Posted in Poems & Stories

Tell yourself you can

Tell yourself you can, you’ll believe it eventually.

Tell yourself you can’t, you’ll believe it instantly.

It takes time to believe in yourself

A daily check-in of mindset,

Regular meetings,

Charts and the like

A flitter of light amongst the shadows of doubt.

It takes time to believe in yourself,

A daily check-in of mindset

Until eventually…

No meeting required,

New habit acquired

Tell yourself you can, you’ll believe it eventually.

Words and image (C) Lisa Moralee McLardy

Posted in Poems & Stories

Standing at the edge of something

Standing at the edge of something,

A discovery,

Something of uncertainty.

Even so,

Curious though.

Questioning.

Heart racing.

Step forward for a closer look

Maybe it will pull me in,

Enlighten me,

Brighten me.

Maybe it will unlock greatness,

Just maybe.

A further step

Uncertainty remains

Right until the plunge

A new world follows,

A place of wonder and delight.

Words and image (C) Lisa Moralee McLardy

Posted in Books We Love

Book review: Fish by Fiona Watt, Usborne Publishing Ltd

Fish by Fiona Wells, Usborne Publishing Ltd

I’m realising more and more how precious memories are attached to the stories we read to our little people. I love rereading certain titles and reminiscing about milestones, family trips or reading in the fort on a rainy day. We have a few memories attached to this brightly illustrated cloth book entitled Fish, a Usborne cloth book written by Fiona Watt and illustrated by Rachel Wells. Like may of our favourites books I gladly know it off by heart.

“Freddie the fish follows the bubbles…” on an adventure to find his friend Frankie. We meet a few friendly sea creatures along the way including starfish, a crab and jellyfish.

Every time we turn these pages it brings a smile. This was Owen’s first cloth book, he kept it in the bed with him during nap time and loved making crab claws with his hands when Freddie the fish swims “in front of the crab with big claws…”

Eventually when Owen started to talk he would call out ‘fish‘or ‘crab‘. My most favourite part was when Freddie says “Hello Frankie! I been trying to find you.” At this point Owen would shout out ‘Hello Frankie, I’m Bibim!’ (this was what Owen Called himself for ages).

Fish has recently become one of Carson’s favourite books. We told him all about Owen’s adaption of the story and he thinks it’s halarious. Both boys laugh every time we get to the end of the story and say ‘Hello Frankie, I’m Bibim.’

We all recommend making your own special memories and reading Fish.

Title: Fish

Author: Fiona Watt

Illustrator: Rachel Wells

Publisher: Usborne Publishing Ltd

Happy page turning x

(C) Lisa Moralee McLardy

Posted in Quotes

Summer cleaning is the new spring cleaning at our house

“Organizing is what you do before you do it, so that when you do it, it’s not all mixed up”

– A.A. Milne

This is the latest quote to go on our sticky note wall of wisdom (also known as the side of the fridge).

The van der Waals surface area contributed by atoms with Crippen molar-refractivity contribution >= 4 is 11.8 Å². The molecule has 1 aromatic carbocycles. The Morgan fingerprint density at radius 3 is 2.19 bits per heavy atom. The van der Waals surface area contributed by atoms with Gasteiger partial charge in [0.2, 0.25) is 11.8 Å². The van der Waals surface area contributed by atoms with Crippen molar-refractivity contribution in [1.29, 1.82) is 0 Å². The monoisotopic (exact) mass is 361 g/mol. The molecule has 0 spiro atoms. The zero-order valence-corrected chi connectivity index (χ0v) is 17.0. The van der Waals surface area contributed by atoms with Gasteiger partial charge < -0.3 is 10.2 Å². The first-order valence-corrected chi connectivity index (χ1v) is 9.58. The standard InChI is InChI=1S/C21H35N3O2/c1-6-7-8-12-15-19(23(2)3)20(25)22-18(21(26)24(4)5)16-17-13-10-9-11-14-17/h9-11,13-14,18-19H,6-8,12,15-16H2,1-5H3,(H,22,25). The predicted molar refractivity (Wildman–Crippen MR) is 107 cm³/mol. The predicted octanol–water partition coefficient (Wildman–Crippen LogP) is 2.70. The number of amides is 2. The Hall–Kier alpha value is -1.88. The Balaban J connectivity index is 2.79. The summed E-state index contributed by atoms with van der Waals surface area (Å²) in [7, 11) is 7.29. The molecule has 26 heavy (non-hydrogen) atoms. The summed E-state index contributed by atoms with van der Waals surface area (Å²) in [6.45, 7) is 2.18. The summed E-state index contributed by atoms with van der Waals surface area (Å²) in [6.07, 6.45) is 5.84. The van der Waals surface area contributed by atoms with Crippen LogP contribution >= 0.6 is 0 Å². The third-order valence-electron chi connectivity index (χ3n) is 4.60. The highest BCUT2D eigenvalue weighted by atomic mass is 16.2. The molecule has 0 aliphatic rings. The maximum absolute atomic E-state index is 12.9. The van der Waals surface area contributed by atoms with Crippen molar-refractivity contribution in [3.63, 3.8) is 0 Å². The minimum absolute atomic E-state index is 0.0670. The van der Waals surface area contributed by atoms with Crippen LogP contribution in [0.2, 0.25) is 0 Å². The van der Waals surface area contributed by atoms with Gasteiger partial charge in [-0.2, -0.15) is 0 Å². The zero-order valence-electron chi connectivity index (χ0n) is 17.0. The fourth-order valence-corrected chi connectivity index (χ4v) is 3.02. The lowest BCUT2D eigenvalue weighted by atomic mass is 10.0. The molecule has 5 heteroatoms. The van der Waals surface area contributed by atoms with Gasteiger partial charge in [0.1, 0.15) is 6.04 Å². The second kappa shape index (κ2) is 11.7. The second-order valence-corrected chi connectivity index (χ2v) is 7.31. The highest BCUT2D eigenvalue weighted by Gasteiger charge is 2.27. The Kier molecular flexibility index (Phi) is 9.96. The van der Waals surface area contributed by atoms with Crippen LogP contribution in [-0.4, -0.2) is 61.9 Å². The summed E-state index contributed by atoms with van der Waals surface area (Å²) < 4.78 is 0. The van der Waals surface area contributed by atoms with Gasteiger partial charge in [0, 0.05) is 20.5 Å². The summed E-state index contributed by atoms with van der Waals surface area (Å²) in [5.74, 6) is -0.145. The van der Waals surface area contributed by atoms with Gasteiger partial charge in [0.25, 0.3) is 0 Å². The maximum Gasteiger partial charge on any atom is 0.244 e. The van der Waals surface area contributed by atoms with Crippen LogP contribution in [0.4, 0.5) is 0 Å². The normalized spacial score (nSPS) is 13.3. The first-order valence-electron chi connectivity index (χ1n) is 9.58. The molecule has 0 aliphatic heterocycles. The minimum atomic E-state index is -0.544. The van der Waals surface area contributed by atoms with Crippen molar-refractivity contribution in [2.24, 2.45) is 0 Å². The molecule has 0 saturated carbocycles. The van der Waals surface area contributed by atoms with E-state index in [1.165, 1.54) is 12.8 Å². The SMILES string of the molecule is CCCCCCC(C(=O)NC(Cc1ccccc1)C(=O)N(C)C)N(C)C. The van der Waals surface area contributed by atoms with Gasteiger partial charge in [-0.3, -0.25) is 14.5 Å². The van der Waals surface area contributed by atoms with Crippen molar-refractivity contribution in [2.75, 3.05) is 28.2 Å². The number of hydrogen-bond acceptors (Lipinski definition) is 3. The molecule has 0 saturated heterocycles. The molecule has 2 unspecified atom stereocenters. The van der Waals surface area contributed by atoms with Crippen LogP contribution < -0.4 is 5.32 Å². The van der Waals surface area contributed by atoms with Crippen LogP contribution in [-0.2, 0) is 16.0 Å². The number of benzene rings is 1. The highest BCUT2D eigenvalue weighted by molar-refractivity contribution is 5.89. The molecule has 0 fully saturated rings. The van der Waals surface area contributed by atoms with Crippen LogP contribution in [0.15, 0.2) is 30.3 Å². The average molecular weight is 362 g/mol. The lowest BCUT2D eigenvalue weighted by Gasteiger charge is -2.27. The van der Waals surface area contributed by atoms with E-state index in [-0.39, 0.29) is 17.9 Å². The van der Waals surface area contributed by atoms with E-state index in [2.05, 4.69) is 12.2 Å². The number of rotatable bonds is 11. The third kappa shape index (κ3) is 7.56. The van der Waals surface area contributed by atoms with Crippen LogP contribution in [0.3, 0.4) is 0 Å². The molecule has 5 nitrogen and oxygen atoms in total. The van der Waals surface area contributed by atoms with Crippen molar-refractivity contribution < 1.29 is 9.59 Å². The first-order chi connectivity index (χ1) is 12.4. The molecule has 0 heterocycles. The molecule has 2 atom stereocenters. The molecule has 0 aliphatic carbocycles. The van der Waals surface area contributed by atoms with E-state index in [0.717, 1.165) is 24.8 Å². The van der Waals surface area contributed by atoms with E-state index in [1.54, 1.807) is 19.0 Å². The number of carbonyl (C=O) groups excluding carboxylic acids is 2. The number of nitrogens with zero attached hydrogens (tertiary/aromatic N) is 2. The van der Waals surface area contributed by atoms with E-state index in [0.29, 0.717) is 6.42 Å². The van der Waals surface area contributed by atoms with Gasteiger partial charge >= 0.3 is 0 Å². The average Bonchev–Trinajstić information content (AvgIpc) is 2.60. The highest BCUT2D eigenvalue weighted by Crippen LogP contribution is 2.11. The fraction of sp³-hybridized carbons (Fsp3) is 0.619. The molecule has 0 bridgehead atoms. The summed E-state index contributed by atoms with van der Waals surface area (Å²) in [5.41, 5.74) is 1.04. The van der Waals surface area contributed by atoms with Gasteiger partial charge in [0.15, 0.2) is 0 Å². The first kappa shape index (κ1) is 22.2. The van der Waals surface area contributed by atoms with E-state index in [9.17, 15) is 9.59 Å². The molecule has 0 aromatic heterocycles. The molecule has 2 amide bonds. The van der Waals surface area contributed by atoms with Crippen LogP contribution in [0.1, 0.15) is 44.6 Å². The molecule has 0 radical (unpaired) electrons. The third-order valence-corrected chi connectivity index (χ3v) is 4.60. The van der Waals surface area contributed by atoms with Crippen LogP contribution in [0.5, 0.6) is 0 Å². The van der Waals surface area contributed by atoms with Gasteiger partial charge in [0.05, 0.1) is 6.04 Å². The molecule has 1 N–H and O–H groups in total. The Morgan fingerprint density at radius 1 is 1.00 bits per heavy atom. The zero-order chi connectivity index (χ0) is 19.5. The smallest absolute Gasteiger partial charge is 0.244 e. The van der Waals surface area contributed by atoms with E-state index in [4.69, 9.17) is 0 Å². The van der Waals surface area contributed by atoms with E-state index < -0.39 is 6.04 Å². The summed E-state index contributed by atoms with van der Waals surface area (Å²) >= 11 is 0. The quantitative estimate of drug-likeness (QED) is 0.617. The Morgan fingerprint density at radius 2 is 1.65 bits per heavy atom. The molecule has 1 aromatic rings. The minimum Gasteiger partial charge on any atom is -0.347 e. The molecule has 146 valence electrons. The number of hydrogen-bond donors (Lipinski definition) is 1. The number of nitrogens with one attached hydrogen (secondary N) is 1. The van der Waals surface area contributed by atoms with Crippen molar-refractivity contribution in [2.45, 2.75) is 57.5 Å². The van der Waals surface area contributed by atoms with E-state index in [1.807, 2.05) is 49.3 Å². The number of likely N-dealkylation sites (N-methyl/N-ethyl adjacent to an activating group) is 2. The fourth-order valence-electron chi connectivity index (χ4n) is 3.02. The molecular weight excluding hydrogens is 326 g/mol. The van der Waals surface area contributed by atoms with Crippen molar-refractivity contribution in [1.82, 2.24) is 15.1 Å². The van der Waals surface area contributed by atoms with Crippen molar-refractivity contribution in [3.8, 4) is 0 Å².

I am rather partial to organising videos and tips. And have been known to use our constant supply of nappy boxes for storage solutions.

We are determined to have a spring clean at the moment or as it’s a little late let’s call it a summer clean – that way I don’t feel disorganised having a late start. The list of tasks seems endless. And more often then not it feels like we are going round in circles.

My little people like to join in the cleaning fun, which is always fun. They particularly love to vacuum, so much so that a 15 minute job takes around 45 minutes. Especially when they give up on the actual task at hand and decide it’s more fun to wrestle the vacuum (or sea monster)… Maybe our summer clean will turn into an autumn one.

In the meantime I’ll be sure to revisit these wise words from A.A. Milne…a lot. A reminder to take a step back and have a plan.

Quote by A.A. Milne

Happy pages turning x

Words and image (C) Lisa Moralee McLardy

Posted in Poems & Stories

We blinked and you grew

This is the last week of term but for us (and many Mums and Dads we know) it’s the last week of nursery. In August our older son Owen will officially be in primary school or P1. Following many, many discussions with other parents it seems we are all emotional wrecks while the children are so excited and keep asking when is nursery over? When will I go to big school?

I find myself repeating the same questions and statements:

How is it already time for primary school?
It feels like we blinked and here we are.
When did they get so big?
I wish we could turn back time.

After crying at the kitchen table this morning (while our toddler, Carson, took full advantage and drew on the table) I forced myself to dig deep and find out why I feel so emotional. Primary School is indeed a huge milestone yet I feel..sad. When other important milestones were achieved such as crawling, first steps, first words we celebrated. All very well documented and stored on the cloud (with no real filing system, but that is for another day) and when the first day of P1 arrives we will no doubt give it equal attention and make sure everything is photographed and recorded.

Just as he was ready to crawl, walk and talk Owen is ready for the next phase of adventure. Don’t get me wrong we are so excited for the new phase (and all the art projects šŸ™‚ but are not as ready as Owen is.